Jolie (l) called Eastwood an "amazing" director to work for
Angelina Jolie has said her role as a single mother whose son goes missing in Clint Eastwood's film Changeling let her "spend time" with her late mother.
Critics have praised the 1920s period drama, which is based on a true story.
Jolie and Eastwood are at the Cannes Film Festival, where Changeling is up for the prestigious Palme d'Or.
The actress, who is pregnant with twins, said it "was a way to kind of revisit my mother after (her) passing".
Jolie's mother, who died last year, was "very sweet," she added. "But when it came to her children she was a lion."
Variety called the film "emotionally powerful and stylistically sure-handed," while Screen Daily said it boasted a "career-best" performance from its leading lady.
In the film Jolie plays a single mother whose son goes missing
Jolie, 32, said she could not "imagine anything worse" than losing a child and had tapped into her own "pain and frustration" in playing the role.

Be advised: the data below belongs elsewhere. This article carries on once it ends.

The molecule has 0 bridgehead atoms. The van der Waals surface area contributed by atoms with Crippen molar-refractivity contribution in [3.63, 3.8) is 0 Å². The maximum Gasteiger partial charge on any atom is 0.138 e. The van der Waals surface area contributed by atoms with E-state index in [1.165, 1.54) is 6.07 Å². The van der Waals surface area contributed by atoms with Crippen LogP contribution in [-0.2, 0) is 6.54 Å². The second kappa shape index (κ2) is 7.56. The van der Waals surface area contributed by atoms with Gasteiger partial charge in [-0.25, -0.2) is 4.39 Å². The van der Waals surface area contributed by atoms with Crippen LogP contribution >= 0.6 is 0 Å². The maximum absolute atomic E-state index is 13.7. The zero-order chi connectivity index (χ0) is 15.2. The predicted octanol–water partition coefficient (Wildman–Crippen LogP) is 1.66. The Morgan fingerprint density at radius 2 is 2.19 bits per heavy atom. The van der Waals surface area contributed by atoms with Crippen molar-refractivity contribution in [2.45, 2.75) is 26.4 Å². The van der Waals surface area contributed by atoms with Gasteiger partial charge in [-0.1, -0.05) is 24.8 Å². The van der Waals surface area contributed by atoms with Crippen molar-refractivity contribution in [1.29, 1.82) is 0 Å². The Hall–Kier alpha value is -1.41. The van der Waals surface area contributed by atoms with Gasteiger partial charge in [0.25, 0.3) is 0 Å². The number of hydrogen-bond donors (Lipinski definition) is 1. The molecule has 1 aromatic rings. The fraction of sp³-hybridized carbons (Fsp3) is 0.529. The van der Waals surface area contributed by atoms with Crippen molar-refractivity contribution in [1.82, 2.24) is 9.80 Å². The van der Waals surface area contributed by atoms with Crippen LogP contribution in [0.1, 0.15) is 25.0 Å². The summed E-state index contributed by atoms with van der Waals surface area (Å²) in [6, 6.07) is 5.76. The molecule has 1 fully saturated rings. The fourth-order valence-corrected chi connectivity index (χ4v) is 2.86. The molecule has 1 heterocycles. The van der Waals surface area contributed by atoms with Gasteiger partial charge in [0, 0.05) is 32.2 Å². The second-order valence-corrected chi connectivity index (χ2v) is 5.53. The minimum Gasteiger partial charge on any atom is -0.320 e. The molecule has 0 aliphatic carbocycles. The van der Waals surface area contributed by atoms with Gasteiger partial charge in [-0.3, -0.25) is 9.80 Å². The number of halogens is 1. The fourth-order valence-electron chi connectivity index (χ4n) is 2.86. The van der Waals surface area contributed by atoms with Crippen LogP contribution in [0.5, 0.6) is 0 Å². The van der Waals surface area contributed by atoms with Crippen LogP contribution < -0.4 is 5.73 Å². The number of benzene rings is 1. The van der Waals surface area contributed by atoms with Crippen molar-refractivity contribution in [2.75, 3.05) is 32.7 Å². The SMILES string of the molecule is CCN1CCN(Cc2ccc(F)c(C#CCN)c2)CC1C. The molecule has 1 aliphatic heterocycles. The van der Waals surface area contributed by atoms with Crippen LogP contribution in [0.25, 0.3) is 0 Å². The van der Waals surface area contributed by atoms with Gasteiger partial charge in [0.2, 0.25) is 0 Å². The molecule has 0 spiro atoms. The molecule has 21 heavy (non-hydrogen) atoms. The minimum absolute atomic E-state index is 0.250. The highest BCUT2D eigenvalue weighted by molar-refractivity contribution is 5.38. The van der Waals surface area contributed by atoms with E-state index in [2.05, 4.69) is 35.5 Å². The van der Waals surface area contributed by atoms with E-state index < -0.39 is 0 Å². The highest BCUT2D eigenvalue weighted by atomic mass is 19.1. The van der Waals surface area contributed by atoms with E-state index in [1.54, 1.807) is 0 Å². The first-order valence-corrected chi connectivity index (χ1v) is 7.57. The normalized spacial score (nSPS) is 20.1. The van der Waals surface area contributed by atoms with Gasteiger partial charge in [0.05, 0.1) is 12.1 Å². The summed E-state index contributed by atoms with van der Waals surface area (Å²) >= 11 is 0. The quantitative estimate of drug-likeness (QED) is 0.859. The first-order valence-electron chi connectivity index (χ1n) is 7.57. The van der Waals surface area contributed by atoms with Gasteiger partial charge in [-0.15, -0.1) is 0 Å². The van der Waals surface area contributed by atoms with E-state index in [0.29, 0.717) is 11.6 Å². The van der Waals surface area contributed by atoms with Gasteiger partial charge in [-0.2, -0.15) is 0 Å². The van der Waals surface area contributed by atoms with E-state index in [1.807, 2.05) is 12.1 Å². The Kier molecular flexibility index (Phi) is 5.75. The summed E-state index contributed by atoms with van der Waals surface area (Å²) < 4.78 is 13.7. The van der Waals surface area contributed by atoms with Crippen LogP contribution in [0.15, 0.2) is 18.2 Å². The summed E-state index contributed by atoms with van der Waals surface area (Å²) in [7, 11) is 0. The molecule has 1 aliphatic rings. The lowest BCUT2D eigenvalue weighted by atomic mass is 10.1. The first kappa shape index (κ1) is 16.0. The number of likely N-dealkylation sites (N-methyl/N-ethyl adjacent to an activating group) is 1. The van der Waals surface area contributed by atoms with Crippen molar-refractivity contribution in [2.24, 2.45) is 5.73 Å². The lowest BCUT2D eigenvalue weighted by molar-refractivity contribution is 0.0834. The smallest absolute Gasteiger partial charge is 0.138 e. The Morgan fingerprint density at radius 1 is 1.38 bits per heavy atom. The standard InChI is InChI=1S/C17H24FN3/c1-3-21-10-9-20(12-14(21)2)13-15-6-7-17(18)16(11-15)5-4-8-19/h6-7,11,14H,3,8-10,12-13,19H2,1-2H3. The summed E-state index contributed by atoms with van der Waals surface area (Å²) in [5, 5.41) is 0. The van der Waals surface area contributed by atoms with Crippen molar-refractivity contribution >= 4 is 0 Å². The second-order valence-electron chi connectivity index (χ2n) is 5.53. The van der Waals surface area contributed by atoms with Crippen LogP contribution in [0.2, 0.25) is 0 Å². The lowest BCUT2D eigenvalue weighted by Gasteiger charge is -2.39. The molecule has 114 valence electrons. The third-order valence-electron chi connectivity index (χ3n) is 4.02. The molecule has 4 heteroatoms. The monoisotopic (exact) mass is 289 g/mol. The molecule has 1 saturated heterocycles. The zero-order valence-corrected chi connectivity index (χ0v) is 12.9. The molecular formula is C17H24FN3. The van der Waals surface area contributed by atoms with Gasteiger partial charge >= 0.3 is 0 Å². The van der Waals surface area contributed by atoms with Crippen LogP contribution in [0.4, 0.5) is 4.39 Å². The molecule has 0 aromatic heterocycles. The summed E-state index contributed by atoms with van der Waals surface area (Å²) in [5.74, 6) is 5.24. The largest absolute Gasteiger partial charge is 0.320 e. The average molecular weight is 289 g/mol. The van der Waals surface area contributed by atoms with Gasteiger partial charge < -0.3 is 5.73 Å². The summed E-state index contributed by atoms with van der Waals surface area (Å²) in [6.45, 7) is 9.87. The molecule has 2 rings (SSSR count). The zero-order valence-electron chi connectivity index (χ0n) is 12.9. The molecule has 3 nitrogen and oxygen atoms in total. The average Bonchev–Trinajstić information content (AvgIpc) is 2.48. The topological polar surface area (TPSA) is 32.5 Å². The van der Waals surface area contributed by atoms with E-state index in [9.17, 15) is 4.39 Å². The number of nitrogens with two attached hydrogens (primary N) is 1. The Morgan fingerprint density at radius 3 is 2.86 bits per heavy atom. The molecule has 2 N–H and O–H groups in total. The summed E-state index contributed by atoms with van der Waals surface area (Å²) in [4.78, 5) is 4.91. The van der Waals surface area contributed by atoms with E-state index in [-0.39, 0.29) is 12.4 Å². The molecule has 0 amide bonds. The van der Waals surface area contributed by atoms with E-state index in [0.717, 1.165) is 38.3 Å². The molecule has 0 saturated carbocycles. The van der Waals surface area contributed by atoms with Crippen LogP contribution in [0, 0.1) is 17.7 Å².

"Children in danger is about the highest form of drama you can have," agreed Eastwood.
The veteran director, who turns 78 next week, was last in Cannes with 2003's Mystic River, another film about a missing child.
Not winning the Palme d'Or on that occasion, however, did not deter him from competing for the award again.
"To play it out of competition is kind of playing it safe," he said. "I'm not above it - I put it out there for what it is."
Asked why he had not cast himself in the film, Eastwood said there was no suitable role for him.
"I'm gradually working my way round to spending more time behind the camera than in front," he added.
The actor and director will introduce a special screening of his 1971 film Dirty Harry at the festival but denied he was considering reprising the central role.
"That rumour's incorrect," he joked. "Dirty Harry would not be in a police department at my age."
Reviews editor of trade paper Screen Daily, Fionnuala Halligan, said she did not believe Eastwood would be taking home a prize from Cannes this year. "It didn't feel like a Palme D'Or film to me, its more an Academy Award-type of film," she told the BBC.